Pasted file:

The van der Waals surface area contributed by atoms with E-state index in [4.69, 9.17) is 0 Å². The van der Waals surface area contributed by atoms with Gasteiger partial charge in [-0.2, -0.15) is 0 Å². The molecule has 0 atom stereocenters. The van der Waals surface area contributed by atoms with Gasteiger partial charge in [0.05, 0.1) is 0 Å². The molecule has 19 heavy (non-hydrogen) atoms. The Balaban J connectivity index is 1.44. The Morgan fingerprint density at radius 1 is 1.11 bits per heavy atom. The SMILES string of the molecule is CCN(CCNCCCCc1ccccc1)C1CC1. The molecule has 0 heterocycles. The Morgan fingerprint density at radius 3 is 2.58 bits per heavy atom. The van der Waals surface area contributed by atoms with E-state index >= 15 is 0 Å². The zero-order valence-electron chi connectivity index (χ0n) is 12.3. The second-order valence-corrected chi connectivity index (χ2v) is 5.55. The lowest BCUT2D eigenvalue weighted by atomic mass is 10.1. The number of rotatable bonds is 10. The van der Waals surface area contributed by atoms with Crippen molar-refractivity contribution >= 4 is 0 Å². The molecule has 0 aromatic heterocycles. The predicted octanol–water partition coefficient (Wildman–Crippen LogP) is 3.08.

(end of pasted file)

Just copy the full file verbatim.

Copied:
The van der Waals surface area contributed by atoms with E-state index in [4.69, 9.17) is 0 Å². The van der Waals surface area contributed by atoms with Gasteiger partial charge in [-0.2, -0.15) is 0 Å². The molecule has 0 atom stereocenters. The van der Waals surface area contributed by atoms with Gasteiger partial charge in [0.05, 0.1) is 0 Å². The molecule has 19 heavy (non-hydrogen) atoms. The Balaban J connectivity index is 1.44. The Morgan fingerprint density at radius 1 is 1.11 bits per heavy atom. The SMILES string of the molecule is CCN(CCNCCCCc1ccccc1)C1CC1. The molecule has 0 heterocycles. The Morgan fingerprint density at radius 3 is 2.58 bits per heavy atom. The van der Waals surface area contributed by atoms with E-state index >= 15 is 0 Å². The zero-order valence-electron chi connectivity index (χ0n) is 12.3. The second-order valence-corrected chi connectivity index (χ2v) is 5.55. The lowest BCUT2D eigenvalue weighted by atomic mass is 10.1. The number of rotatable bonds is 10. The van der Waals surface area contributed by atoms with Crippen molar-refractivity contribution >= 4 is 0 Å². The molecule has 0 aromatic heterocycles. The predicted octanol–water partition coefficient (Wildman–Crippen LogP) is 3.08.